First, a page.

A decision by German luxury carmaker BMW to have a new plant in Mexico was prompted by a desire to cut its dependence in China, according to chief executive Norbert Reithofer. He remarked that such increased exposure would serve as counterweight to China, noting that the annual growth rate both in sales and profit in the country has been dropping.
He added that the contribution margins that BMW achieved three or four years ago in China are no longer possible, as seen in 2014. For 2015, BMW expects China to just post a single-digit percentage increase in sales volume after logging a 17-percent gain in the country sales in 2014 to 456,732 vehicles, accounting for around a fifth of BMW’s global volume.
“I believe that a further normalization of the (Chinese) market means this development will certainly continue,” Reithofer remarked. He noted that he views this situation as the group’s “next big challenge.” Particularly felling the pressure to put up the numbers is Rolls-Royce. The ultra-luxury segment in which the brand belongs suffered from a 32-percent drop in China last year.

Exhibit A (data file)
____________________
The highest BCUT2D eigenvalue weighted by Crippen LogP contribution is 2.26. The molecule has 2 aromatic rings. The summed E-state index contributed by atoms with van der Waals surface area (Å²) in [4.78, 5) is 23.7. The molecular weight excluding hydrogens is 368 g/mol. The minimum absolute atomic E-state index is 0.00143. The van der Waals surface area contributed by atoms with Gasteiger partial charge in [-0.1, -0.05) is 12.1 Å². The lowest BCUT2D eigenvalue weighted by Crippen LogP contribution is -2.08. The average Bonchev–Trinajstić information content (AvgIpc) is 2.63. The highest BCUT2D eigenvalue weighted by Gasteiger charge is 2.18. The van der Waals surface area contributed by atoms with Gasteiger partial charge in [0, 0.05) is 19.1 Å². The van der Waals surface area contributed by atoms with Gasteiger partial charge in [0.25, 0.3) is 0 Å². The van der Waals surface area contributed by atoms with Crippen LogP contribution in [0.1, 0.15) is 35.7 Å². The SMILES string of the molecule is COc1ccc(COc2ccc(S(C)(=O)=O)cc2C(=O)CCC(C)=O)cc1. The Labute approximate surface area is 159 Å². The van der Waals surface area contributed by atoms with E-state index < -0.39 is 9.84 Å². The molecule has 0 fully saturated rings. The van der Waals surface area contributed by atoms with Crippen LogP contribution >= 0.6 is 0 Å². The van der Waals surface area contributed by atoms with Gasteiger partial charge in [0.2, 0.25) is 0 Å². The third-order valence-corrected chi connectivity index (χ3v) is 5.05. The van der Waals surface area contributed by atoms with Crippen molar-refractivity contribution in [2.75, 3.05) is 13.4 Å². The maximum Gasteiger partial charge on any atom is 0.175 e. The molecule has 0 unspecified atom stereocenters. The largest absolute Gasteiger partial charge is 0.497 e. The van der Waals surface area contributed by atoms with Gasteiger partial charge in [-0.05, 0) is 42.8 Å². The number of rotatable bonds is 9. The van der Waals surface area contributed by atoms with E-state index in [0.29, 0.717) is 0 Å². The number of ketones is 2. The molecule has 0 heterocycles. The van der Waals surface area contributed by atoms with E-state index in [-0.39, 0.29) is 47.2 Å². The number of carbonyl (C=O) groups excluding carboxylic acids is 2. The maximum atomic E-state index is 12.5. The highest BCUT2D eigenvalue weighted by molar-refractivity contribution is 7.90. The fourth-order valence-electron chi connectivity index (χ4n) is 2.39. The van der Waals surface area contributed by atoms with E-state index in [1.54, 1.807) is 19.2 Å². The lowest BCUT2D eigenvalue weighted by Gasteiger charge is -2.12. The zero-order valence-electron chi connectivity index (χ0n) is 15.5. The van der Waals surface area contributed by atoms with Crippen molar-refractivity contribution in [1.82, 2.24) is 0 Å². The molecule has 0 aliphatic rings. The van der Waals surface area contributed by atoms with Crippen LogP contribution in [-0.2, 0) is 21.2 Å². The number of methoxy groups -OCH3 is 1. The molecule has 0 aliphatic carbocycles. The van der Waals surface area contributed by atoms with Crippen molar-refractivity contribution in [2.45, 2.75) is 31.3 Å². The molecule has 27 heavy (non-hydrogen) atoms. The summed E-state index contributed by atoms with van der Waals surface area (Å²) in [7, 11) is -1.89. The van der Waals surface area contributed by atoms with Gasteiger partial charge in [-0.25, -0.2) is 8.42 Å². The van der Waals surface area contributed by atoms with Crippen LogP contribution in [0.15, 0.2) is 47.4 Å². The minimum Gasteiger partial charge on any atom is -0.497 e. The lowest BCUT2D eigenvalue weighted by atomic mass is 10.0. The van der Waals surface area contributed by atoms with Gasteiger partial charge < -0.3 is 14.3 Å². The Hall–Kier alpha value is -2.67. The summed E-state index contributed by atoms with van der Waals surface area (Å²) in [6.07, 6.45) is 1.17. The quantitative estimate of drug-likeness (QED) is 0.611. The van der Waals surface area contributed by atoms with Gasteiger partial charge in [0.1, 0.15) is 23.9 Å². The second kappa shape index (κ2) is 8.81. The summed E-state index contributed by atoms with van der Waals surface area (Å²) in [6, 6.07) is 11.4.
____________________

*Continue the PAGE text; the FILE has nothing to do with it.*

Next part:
Peter Schwarzenbauer, BMW board member in charge of Rolls-Royce and Mini, remarked that at the moment, the carmaker is building cars for China “only when there is a real customer order.” The drop has been ironic since there has been a surge in the number of people in China who can afford to purchase a Rolls-Royce.
The drop has been attributed to the fact that ultra-high net worth individuals in the country are not keen on attracting attention at a time when the government is currently implementing a crackdown of exorbitant spenders.
BMW Chief Financial Officer Friedrich Eichiner remarked that the country’s growth slows down, the competition between brands intensifies. BMW is planning to introduce three new locally built BMWs in China to improve its position, although such move could hurt its earnings since sales of locally built vehicle are split 50-50 with its Chinese joint venture partner.